Depth Adjustment, Plunge-Base

There are two methods for controlling cut depth with these tools in the plunge configuration: depth gauges and upper-travel limiting knobs (none of these routers is equipped with a true micro-fine adjustment that you'd find on a high-end plunge router).

Depth Gauge. The depth gauge on a plunge router is really a combination of two elements?the depth rod and turret stops?which combine to determine and limit the cut depth. The depth rod adjusts the intial cut depth; the turret controls a series of subsequent cut depths, required in any multi-step operation like cutting dadoes or mortises.

Bosch and DeWalt equip their depth rods with depth-adjustment knobs that enable you to set rough depths and then dial in the exact cut depths with the adjustable knobs. Good idea, but we found them difficult to operate. Bosch's depth-adjustment knob was hard to turn because there isn't much space around it for your fingers. The DeWalt depth-adjustment knob was even more problematic: It's located on the end of the depth rod, where it contacts the turret stops and might be accidentally rotated by the movement of the turret, potentially changing cut depth.

Upper-Travel Limiting Knobs. The Porter-Cable and Makita tools have upper-travel limiting knobs on their plunge bases. These knobs are useful when the tools are mounted in router tables, because the knobs act somewhat like micro-fine adjustments. Rotating them raises or lowers the bits accurately; however, for handheld plunge-routing functions, an engaged upper-travel limiting knob can stop the motor from rising high enough to extract the bit entirely from the workpiece. In other words, the bit stays partially exposed below the base plate and could strike the work piece or template while removing the tool.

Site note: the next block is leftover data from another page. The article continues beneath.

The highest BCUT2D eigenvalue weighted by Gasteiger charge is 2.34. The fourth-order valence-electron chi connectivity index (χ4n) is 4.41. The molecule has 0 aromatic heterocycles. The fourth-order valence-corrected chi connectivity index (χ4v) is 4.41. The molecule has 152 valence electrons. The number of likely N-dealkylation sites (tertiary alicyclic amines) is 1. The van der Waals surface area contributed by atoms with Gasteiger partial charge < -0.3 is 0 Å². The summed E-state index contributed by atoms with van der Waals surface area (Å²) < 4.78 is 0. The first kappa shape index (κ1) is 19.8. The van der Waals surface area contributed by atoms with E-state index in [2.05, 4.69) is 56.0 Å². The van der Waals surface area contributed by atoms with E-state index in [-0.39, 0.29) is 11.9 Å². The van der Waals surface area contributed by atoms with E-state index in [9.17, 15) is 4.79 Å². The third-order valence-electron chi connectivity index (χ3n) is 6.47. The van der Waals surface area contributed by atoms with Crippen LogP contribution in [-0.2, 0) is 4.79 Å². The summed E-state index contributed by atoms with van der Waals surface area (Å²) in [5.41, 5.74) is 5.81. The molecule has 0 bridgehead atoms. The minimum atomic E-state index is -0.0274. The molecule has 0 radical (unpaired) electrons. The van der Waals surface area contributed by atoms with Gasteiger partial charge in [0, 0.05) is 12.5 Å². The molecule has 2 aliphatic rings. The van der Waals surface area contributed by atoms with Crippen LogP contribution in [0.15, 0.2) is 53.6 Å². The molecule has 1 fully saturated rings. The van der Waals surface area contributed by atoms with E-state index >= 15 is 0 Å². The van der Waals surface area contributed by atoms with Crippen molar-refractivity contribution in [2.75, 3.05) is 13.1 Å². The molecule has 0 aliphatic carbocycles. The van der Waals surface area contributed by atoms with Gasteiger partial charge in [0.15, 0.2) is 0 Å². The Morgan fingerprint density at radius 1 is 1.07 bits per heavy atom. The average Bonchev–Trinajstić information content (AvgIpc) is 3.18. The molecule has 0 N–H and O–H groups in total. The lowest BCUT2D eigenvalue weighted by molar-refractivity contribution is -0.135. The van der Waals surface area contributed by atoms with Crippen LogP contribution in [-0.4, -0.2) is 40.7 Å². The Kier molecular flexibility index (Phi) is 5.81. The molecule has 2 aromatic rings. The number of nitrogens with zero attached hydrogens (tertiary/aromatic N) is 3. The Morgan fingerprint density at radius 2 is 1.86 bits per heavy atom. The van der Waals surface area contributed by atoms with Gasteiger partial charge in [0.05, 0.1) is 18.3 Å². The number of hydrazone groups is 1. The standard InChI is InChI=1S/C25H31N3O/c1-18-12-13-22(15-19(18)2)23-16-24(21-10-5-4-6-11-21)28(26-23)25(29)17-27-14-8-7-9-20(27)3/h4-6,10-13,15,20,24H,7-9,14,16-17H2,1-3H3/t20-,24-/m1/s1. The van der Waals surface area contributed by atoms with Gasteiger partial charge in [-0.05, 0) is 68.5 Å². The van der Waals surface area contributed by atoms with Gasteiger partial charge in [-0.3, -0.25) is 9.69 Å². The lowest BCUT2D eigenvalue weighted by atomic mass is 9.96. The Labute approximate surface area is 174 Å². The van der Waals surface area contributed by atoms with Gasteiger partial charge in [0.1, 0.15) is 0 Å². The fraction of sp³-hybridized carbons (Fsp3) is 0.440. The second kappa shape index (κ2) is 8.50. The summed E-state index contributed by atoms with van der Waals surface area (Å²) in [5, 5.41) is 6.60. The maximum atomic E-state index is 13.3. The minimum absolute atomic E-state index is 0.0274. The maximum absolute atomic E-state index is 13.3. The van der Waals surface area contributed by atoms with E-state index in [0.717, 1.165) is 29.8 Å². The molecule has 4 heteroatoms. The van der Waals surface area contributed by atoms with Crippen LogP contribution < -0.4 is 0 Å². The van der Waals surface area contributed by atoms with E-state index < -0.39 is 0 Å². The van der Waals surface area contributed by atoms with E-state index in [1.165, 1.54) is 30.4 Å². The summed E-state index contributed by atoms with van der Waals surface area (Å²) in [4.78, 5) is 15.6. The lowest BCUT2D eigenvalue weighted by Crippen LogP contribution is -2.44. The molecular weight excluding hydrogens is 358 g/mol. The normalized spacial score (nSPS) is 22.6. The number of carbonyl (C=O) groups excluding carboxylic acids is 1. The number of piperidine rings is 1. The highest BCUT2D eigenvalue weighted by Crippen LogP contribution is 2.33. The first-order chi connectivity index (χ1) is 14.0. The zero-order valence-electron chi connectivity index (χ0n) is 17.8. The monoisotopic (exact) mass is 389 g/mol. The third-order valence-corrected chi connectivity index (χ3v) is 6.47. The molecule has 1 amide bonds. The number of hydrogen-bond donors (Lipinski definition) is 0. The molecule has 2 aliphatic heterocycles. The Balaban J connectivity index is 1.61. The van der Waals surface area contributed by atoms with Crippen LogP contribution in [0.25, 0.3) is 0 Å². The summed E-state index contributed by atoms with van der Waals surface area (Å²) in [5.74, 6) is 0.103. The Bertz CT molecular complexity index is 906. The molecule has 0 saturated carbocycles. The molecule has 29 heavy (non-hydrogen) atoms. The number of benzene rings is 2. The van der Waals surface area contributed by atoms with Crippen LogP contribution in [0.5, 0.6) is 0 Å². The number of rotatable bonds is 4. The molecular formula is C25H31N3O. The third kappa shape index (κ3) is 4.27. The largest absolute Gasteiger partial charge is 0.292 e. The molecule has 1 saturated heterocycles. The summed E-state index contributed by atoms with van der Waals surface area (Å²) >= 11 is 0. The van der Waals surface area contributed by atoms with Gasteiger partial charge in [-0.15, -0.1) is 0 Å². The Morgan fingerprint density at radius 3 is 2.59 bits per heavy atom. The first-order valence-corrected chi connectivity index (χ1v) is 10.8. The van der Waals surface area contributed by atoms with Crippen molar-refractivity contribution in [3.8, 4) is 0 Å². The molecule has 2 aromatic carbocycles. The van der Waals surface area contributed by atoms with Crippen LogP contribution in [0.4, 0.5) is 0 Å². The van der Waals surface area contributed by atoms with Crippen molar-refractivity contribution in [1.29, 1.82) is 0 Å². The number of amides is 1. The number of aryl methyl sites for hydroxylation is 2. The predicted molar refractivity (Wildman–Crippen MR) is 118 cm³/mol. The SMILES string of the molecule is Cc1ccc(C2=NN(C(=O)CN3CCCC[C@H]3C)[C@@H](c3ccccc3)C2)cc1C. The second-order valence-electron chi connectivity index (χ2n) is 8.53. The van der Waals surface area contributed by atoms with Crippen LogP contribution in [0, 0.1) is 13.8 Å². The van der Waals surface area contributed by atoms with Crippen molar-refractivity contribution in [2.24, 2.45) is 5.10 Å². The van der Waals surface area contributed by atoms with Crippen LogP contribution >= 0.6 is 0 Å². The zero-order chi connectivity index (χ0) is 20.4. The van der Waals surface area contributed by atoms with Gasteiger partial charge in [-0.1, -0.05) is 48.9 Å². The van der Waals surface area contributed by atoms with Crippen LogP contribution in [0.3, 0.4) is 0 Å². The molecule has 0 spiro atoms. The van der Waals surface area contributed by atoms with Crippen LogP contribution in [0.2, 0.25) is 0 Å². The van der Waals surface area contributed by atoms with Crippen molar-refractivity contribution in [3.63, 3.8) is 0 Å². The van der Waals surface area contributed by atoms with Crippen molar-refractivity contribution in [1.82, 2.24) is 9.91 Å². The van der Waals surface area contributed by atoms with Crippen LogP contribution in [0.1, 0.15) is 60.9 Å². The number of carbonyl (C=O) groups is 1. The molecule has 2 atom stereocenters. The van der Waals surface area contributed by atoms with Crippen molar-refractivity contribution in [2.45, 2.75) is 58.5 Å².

While the Bosch, DeWalt, and Porter-Cable depth rods are smooth, Makita's is threaded. The threads facilitate good fine adjustments above or below the table?one knob revolution equals 1/16 inch?but substantial depth changes, say 1/2 inch, are tedious. Porter-Cable has no fine adjustment on its depth rod.

Depth Adjustment, Fixed-Base

In the fixed-base configuration, the Bosch unit uses a true one-step micro-fine adjustment knob, and it works very well. According to Bosch, it's accurate to 1/256 inch. DeWalt's depth-adjustment is a ring that surrounds the motor.

It's different but works equally well. The company says it's accurate to 1/64 inch. While we didn't measure accuracy with a micrometer, we were able to dependably set a measurement on each tool, say 3/8 inch, change the setting, then go back to 3/8 inch with no problems.

On the Porter-Cable and Makita routers, you make depth measurements and adjustments by first lining up a ring gauge, marked in 1/64-inch increments, with a hash mark on the motor housing. Then you rotate the mark on the motor to your desired depth. This system has been around for years and works well enough, but the two-step process is not as efficient as the Bosch and DeWalt systems.